Another alternate embodiment of the invention is shown in FIGS. 10 and 11. In this preferred embodiment two light generating means 4 and 4A are positioned adjacent to two oppositely disposed light accepting surfaces 7 and 7A of the slab waveguide 6. An array of microprisms 90 are attached to the slab waveguide 6 in a similar manner disclosed above. The microprisms 90 comprise a light input surface 92 parallel to a light output surface 94 wherein the light output surface 94 is larger in surface area than the light input surface 92. Microprism 90 also comprises two oppositely disposed tilted sidewalls 96 and 98. Sidewalls 96 and 98 are each formed at an angle to the normal of the surface of slab waveguide 6. The intersection of each tilted sidewall with the planar substrate 24, or adhesion layer 26 thereon, is parallel to the oppositely disposed light acccepting surfaces 7 and 7A and therefore, perpendicular to the average direction of the light rays traveling through the slab waveguide 6. The relationship of the optimum tilt angle to the propagation angle of light within the slab waveguide 6 is the same as described in FIG. 6. Each microprism 90 captures light rays traveling in two opposite directions along the slab waveguide 6. The light emerges from the microprisms 90 as a substantially collimated light source for the modulating means 12. The preferred materials of microprisms 90 are the same as those disclosed for microprism 28.

In order that modulating means 12 and display means 16 (FIG. 1 ) have high overall light output, it is preferred that the sum of the areas for all microprism 90 input surfaces 92 be greater than 20 percent of the total area of substrate 24. It is more preferred that the sum of the areas for all microprism 90 input surfaces 92 be greater than 35 percent of the substrate 24. It is most preferred that the sum of the areas for all microprism 90 input surfaces 92 be greater than 50 percent of the total area of substrate 24.

FIG. 12 illustrates an alternate embodiment of the present invention shown in FIGS. 10 and 11. The light input surface 92 of microprisms 90 is attached to slab waveguide 6 via an adhesion layer 114. Attached to the light output surface 94 is a substrate layer 110 via an adhesion layer 112.

A single microprism waveguide 90 is shown in FIG. 13. The desired values of tilt angles 126 and 128 range from about 25 degrees to about 40 degrees. More preferred values for tilt angles 126 and 128 range from about 28 degrees to about 37 degrees. Most preferred values for tilt angles 126 and 128 are from about 30 degrees to about 35 degrees. Tilt angles 126 and 128 are approximated using the same method as previously disclosed for tilt angle 72.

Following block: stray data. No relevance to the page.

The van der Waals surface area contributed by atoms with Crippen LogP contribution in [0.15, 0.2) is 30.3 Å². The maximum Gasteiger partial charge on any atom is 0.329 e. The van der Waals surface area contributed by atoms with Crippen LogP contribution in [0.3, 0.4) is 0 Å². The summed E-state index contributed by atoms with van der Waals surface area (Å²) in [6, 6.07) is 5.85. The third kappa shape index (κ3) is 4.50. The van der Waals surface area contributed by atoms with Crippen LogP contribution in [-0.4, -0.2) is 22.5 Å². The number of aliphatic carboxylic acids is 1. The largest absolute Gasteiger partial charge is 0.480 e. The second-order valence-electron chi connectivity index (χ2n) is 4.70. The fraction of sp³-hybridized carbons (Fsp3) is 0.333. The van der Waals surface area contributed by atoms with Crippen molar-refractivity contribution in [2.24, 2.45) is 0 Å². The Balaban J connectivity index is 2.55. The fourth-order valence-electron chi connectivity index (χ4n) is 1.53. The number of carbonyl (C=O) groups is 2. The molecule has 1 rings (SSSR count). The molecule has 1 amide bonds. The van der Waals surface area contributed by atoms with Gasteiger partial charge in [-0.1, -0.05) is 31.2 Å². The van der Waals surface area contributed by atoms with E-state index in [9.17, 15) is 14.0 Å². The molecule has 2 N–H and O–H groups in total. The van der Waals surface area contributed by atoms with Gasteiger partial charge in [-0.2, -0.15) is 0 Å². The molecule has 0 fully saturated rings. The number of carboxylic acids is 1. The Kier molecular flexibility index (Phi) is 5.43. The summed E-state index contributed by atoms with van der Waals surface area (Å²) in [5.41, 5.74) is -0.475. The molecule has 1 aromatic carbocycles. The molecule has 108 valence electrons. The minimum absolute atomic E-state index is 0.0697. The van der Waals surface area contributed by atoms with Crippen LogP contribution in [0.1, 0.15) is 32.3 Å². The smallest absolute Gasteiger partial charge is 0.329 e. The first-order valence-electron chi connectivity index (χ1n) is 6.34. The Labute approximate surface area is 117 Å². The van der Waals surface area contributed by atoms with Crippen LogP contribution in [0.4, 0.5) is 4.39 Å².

The height of microprism 90 has dimension 124. Height 124 may vary widely depending on the dimensions and resolution of the display. Desired values of the dimension 124 range from about 10 microns to about 40 millimeters. More preferred values of the dimension 124 range from about 50 microns to about 10 millimeters. Most preferred values of dimension 124 range from about 100 microns to about 2 millimeters. The length of microprism waveguide 90 has dimensions 120 and 122. Length 122 is a function of length 120 and tilt angles 126 and 128. Length 120 may vary widely depending on the dimensions and resolution of the display. In addition, the length 120 may vary across the surface of the light reflecting means 8 in order to compensate for a lowering of the light intensity inside waveguide 6 as the distance from light generating means 4 and 4A increases. This lowering of the light intensity is due to light removal by the other microprisms of the array. The maximum value for the length 120 is less than the repeat distance 100 shown in FIG. 11. Desired values of the dimension 120 range from about 10 microns to less than about 40 millimeters. More preferred values of the dimension 120 range from about 50 microns to less than about 10 millimeters. Most preferred values of dimension 120 range from about 100 microns to less than about 2 millimeters. The width of microprism 28 has dimension 121 (not shown). Width 121 may vary widely depending on the dimensions and resolution of the display. In addition, the width 121 may vary across the surface of the light reflecting means means 8 in order to compensate for a lowering of the light intensity inside waveguide 6 as the distance from light generating means 4 and 4A increases. This lowering of the light intensity is due to light removal by the other microprisms of the array. The maximum value for the width 121 is the repeat distance 102 shown in FIG. 11. That is, when width 121 equals repeat distance 102, the microprisms are contiguous across the substrate width as illustrated in FIG. 3D. Desired values of the dimension 121 range from about 10 microns to about 40 millimeters. More preferred values of the dimension 121 range from about 50 microns to about 10 millimeters. Most preferred values of dimension 121 range from about 100 microns to about 2 millimeters.